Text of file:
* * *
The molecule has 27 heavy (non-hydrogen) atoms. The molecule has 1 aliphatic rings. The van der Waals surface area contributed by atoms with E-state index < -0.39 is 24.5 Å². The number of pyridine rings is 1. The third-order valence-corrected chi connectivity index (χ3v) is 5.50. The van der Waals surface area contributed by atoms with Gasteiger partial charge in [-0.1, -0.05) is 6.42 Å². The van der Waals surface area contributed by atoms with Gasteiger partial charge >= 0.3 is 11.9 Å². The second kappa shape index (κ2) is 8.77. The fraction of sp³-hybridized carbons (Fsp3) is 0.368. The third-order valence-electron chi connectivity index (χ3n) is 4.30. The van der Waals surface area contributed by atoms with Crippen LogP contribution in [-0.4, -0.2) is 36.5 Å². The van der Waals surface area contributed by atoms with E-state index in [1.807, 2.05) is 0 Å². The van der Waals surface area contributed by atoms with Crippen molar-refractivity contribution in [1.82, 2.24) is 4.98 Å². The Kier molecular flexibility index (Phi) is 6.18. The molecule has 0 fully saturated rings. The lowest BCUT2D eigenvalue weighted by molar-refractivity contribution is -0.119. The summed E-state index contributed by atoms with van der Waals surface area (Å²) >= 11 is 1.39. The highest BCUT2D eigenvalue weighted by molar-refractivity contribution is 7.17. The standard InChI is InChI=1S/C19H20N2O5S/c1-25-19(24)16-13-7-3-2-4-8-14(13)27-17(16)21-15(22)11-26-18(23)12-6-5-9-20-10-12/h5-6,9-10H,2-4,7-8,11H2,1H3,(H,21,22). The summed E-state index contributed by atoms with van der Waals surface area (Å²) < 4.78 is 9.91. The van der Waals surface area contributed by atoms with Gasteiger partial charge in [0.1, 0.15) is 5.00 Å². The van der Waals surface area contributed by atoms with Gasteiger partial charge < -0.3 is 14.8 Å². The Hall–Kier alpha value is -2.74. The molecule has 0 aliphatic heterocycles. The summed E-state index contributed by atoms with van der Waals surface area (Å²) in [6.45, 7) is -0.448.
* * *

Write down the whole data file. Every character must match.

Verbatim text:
The molecule has 27 heavy (non-hydrogen) atoms. The molecule has 1 aliphatic rings. The van der Waals surface area contributed by atoms with E-state index < -0.39 is 24.5 Å². The number of pyridine rings is 1. The third-order valence-corrected chi connectivity index (χ3v) is 5.50. The van der Waals surface area contributed by atoms with Gasteiger partial charge in [-0.1, -0.05) is 6.42 Å². The van der Waals surface area contributed by atoms with Gasteiger partial charge >= 0.3 is 11.9 Å². The second kappa shape index (κ2) is 8.77. The fraction of sp³-hybridized carbons (Fsp3) is 0.368. The third-order valence-electron chi connectivity index (χ3n) is 4.30. The van der Waals surface area contributed by atoms with Crippen LogP contribution in [-0.4, -0.2) is 36.5 Å². The van der Waals surface area contributed by atoms with E-state index in [1.807, 2.05) is 0 Å². The van der Waals surface area contributed by atoms with Crippen molar-refractivity contribution in [1.82, 2.24) is 4.98 Å². The Kier molecular flexibility index (Phi) is 6.18. The molecule has 0 fully saturated rings. The lowest BCUT2D eigenvalue weighted by molar-refractivity contribution is -0.119. The summed E-state index contributed by atoms with van der Waals surface area (Å²) >= 11 is 1.39. The highest BCUT2D eigenvalue weighted by molar-refractivity contribution is 7.17. The standard InChI is InChI=1S/C19H20N2O5S/c1-25-19(24)16-13-7-3-2-4-8-14(13)27-17(16)21-15(22)11-26-18(23)12-6-5-9-20-10-12/h5-6,9-10H,2-4,7-8,11H2,1H3,(H,21,22). The summed E-state index contributed by atoms with van der Waals surface area (Å²) < 4.78 is 9.91. The van der Waals surface area contributed by atoms with Gasteiger partial charge in [0.1, 0.15) is 5.00 Å². The van der Waals surface area contributed by atoms with Gasteiger partial charge < -0.3 is 14.8 Å². The Hall–Kier alpha value is -2.74. The molecule has 0 aliphatic heterocycles. The summed E-state index contributed by atoms with van der Waals surface area (Å²) in [6.45, 7) is -0.448.